Know the Warning Signs of Heart Attack

Know the Warning Signs of a Heart Attack

If you or a loved one were having a heart attack, would you know it? While many people experience the “classic” heart attack symptoms of chest pain and pressure, there are many other warning signs to know. Being prepared and getting help right away can save your life or the life of someone you love.

What is a heart attack?

Heart attacks are quite common: in the United States, someone has a heart attack every 40 seconds, according to the American Heart Association.

Over time, plaque can build up in your arteries and potentially block or reduce blood flow to your heart, which is what causes a heart attack. Your heart muscle needs oxygen to survive. The longer it’s deprived of oxygen—and the longer you go without medical treatment—the more damage your heart muscle will sustain.

This plaque buildup doesn’t usually cause symptoms, so you may not realize you’re at risk for a heart attack. That’s why it’s important to see your primary care provider for a check-up each year.

The most common heart attack symptoms

Chest pain and pressure are by far the most common heart attack symptoms in both men and women. Chest pain (also called angina) can feel like discomfort, squeezing, fullness or pressure, like an elephant is sitting on your chest. You may notice more pain when you’re active. It may subside when you sit or lie down. Some people have continuous pain, while others have pain that comes and goes.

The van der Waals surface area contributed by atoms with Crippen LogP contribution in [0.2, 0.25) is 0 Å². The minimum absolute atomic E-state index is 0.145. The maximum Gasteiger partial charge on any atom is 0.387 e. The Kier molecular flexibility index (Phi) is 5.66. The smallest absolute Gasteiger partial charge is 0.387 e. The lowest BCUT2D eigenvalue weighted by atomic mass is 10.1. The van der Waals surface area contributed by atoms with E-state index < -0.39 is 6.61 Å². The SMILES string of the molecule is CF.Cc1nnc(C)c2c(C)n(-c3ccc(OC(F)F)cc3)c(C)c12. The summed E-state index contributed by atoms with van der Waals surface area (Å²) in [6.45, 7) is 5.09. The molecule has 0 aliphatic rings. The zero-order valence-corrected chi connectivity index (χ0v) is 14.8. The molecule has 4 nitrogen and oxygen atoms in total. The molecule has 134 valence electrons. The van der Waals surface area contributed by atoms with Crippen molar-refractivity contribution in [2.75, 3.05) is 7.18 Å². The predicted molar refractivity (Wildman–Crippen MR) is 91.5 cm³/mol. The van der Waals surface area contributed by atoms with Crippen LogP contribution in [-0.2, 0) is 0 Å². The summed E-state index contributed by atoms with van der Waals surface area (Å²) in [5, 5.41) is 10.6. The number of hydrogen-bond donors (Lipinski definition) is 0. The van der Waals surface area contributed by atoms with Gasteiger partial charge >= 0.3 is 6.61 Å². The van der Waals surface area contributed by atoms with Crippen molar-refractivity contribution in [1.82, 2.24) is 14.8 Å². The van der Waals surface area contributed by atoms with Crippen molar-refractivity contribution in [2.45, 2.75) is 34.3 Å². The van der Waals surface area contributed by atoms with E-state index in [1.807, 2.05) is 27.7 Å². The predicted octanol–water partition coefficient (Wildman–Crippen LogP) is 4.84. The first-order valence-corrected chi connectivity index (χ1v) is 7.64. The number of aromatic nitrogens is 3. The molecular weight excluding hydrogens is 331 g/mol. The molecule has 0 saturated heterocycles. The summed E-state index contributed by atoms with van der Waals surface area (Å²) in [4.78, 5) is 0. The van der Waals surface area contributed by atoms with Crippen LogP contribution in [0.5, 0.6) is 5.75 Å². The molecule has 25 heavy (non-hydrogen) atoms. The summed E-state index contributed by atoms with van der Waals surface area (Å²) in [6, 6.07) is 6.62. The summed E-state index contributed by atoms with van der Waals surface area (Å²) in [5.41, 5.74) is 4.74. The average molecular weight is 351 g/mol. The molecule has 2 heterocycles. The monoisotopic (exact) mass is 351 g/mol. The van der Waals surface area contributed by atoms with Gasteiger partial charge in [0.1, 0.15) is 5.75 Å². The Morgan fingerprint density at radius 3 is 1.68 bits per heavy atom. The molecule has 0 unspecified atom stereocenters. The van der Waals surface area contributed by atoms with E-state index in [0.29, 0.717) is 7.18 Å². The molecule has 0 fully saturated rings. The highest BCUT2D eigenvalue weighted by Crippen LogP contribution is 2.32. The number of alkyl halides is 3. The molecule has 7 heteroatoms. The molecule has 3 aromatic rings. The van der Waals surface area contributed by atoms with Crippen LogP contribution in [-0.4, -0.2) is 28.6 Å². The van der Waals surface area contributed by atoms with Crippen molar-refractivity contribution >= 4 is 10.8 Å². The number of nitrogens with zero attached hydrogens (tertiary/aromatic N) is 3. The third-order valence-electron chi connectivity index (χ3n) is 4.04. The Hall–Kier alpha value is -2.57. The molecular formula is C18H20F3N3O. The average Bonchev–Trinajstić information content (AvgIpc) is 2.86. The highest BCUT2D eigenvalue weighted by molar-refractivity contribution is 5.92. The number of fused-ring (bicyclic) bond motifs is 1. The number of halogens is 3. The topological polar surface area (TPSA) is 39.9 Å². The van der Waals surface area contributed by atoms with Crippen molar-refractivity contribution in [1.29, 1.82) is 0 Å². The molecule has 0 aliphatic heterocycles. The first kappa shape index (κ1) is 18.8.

Other common signs are pain or discomfort in the arm, shoulder, jaw, back or neck; shortness of breath; cold sweat; lightheadedness, dizziness, and fainting; nausea or vomiting; heartburn or indigestion; extreme fatigue and weakness; and rapid or irregular heartbeats. Women are more likely to experience these symptoms, though they can still occur in men.

When to call 9-1-1

If you’re having a heart attack, the adage “time is muscle” is true. The sooner that blood flow can be restored, the less the chance of a bad outcome, like heart failure and death.

This relies on you being aware of heart attack symptoms and calling 9-1-1 as soon as possible. The EMS crews in our area have extensive training and all the equipment needed to recognize and treat heart attacks in the early stages. The crews can also activate the heart attack team at Pardee so we can prepare to meet the patient as soon as they arrive and take them to the heart catheterization (cath) lab, where we can open the closed artery in the shortest time possible.

The longer it takes to get to a percutaneous coronary intervention (PCI) center or heart attack hospital, the more heart muscle is lost.

Pardee was recently designated as a Percutaneous Coronary Intervention (PCI) Hospital to provide 24/7 ST Elevation Myocardial Infarction (STEMI) care. This designation means patients in our area are now closer to advanced, life-saving cardiac treatment during a heart attack. It also makes Pardee one of only two hospitals in western North Carolina that provide this level of care.

How to prevent a heart attack

While some heart attacks aren’t preventable because of genetics or certain medical conditions, many are avoidable. Living a heart-healthy lifestyle is your best defense against having a heart attack.

This includes exercising regularly, not smoking, knowing your family history of heart disease, eating heart-healthy foods, cutting back on processed foods and alcohol, managing stress, and getting regular check-ups with your primary care provider.

Learn more about the quality of heart attack care at Pardee at pardeehospital.org/heartscantwait

Joe Moore

Joe Moore, MD, FACC

Board-Certified Interventional Cardiologist
Pardee Cardiology Associates
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